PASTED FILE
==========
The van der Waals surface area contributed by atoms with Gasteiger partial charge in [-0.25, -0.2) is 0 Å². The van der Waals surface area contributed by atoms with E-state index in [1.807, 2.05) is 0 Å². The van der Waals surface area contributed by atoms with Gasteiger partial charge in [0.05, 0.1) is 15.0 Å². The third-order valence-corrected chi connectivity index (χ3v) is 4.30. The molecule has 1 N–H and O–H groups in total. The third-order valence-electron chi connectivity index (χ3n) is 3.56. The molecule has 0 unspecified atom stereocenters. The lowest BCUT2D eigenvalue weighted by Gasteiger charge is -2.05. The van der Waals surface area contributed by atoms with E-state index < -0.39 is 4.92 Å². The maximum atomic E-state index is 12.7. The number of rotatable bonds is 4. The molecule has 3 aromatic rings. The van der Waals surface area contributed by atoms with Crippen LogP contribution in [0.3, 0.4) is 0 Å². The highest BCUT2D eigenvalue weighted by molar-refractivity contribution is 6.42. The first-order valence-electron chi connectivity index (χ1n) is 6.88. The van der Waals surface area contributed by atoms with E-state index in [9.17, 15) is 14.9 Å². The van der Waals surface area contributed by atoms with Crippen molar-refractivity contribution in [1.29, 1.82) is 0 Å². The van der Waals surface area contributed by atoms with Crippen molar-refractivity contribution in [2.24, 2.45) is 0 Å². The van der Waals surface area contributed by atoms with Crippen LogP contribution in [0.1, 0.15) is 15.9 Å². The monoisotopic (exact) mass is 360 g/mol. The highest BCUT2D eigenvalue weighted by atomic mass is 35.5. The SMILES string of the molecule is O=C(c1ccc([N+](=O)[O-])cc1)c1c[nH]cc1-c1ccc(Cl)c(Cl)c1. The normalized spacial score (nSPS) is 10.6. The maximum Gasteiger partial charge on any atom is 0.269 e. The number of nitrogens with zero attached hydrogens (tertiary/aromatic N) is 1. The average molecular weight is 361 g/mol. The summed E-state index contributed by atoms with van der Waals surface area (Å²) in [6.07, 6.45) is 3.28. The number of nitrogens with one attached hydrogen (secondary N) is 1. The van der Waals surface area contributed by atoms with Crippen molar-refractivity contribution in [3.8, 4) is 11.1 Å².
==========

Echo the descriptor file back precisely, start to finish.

The van der Waals surface area contributed by atoms with Gasteiger partial charge in [-0.25, -0.2) is 0 Å². The van der Waals surface area contributed by atoms with E-state index in [1.807, 2.05) is 0 Å². The van der Waals surface area contributed by atoms with Gasteiger partial charge in [0.05, 0.1) is 15.0 Å². The third-order valence-corrected chi connectivity index (χ3v) is 4.30. The molecule has 1 N–H and O–H groups in total. The third-order valence-electron chi connectivity index (χ3n) is 3.56. The molecule has 0 unspecified atom stereocenters. The lowest BCUT2D eigenvalue weighted by Gasteiger charge is -2.05. The van der Waals surface area contributed by atoms with E-state index < -0.39 is 4.92 Å². The maximum atomic E-state index is 12.7. The number of rotatable bonds is 4. The molecule has 3 aromatic rings. The van der Waals surface area contributed by atoms with Crippen LogP contribution in [0.3, 0.4) is 0 Å². The highest BCUT2D eigenvalue weighted by molar-refractivity contribution is 6.42. The first-order valence-electron chi connectivity index (χ1n) is 6.88. The van der Waals surface area contributed by atoms with E-state index in [9.17, 15) is 14.9 Å². The van der Waals surface area contributed by atoms with Crippen molar-refractivity contribution in [1.29, 1.82) is 0 Å². The van der Waals surface area contributed by atoms with Crippen molar-refractivity contribution in [2.24, 2.45) is 0 Å². The van der Waals surface area contributed by atoms with Crippen LogP contribution in [0.1, 0.15) is 15.9 Å². The monoisotopic (exact) mass is 360 g/mol. The highest BCUT2D eigenvalue weighted by atomic mass is 35.5. The SMILES string of the molecule is O=C(c1ccc([N+](=O)[O-])cc1)c1c[nH]cc1-c1ccc(Cl)c(Cl)c1. The normalized spacial score (nSPS) is 10.6. The maximum Gasteiger partial charge on any atom is 0.269 e. The number of nitrogens with zero attached hydrogens (tertiary/aromatic N) is 1. The average molecular weight is 361 g/mol. The summed E-state index contributed by atoms with van der Waals surface area (Å²) in [6.07, 6.45) is 3.28. The number of nitrogens with one attached hydrogen (secondary N) is 1. The van der Waals surface area contributed by atoms with Crippen molar-refractivity contribution in [3.8, 4) is 11.1 Å².